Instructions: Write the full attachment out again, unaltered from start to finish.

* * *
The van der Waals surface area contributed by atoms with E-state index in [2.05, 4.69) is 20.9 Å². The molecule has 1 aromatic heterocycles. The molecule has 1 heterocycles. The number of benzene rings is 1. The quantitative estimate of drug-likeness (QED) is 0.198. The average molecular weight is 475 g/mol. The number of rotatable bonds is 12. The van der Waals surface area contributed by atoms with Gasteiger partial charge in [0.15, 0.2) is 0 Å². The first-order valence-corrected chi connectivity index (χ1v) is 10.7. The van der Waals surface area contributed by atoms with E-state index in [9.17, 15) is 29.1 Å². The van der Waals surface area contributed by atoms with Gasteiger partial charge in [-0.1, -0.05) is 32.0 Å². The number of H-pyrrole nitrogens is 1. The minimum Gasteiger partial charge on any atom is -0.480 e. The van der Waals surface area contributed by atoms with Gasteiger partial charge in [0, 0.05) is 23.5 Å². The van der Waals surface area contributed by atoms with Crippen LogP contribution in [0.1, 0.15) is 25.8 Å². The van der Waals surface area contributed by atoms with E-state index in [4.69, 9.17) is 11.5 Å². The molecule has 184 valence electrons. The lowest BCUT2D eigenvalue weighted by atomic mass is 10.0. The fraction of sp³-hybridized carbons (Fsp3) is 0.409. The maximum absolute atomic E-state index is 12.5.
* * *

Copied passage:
The van der Waals surface area contributed by atoms with E-state index in [2.05, 4.69) is 20.9 Å². The molecule has 1 aromatic heterocycles. The molecule has 1 heterocycles. The number of benzene rings is 1. The quantitative estimate of drug-likeness (QED) is 0.198. The average molecular weight is 475 g/mol. The number of rotatable bonds is 12. The van der Waals surface area contributed by atoms with Gasteiger partial charge in [0.15, 0.2) is 0 Å². The first-order valence-corrected chi connectivity index (χ1v) is 10.7. The van der Waals surface area contributed by atoms with E-state index in [9.17, 15) is 29.1 Å². The van der Waals surface area contributed by atoms with Gasteiger partial charge in [-0.1, -0.05) is 32.0 Å². The number of H-pyrrole nitrogens is 1. The minimum Gasteiger partial charge on any atom is -0.480 e. The van der Waals surface area contributed by atoms with Gasteiger partial charge in [0, 0.05) is 23.5 Å². The van der Waals surface area contributed by atoms with Crippen LogP contribution in [0.1, 0.15) is 25.8 Å². The van der Waals surface area contributed by atoms with E-state index in [4.69, 9.17) is 11.5 Å². The molecule has 184 valence electrons. The lowest BCUT2D eigenvalue weighted by atomic mass is 10.0. The fraction of sp³-hybridized carbons (Fsp3) is 0.409. The maximum absolute atomic E-state index is 12.5.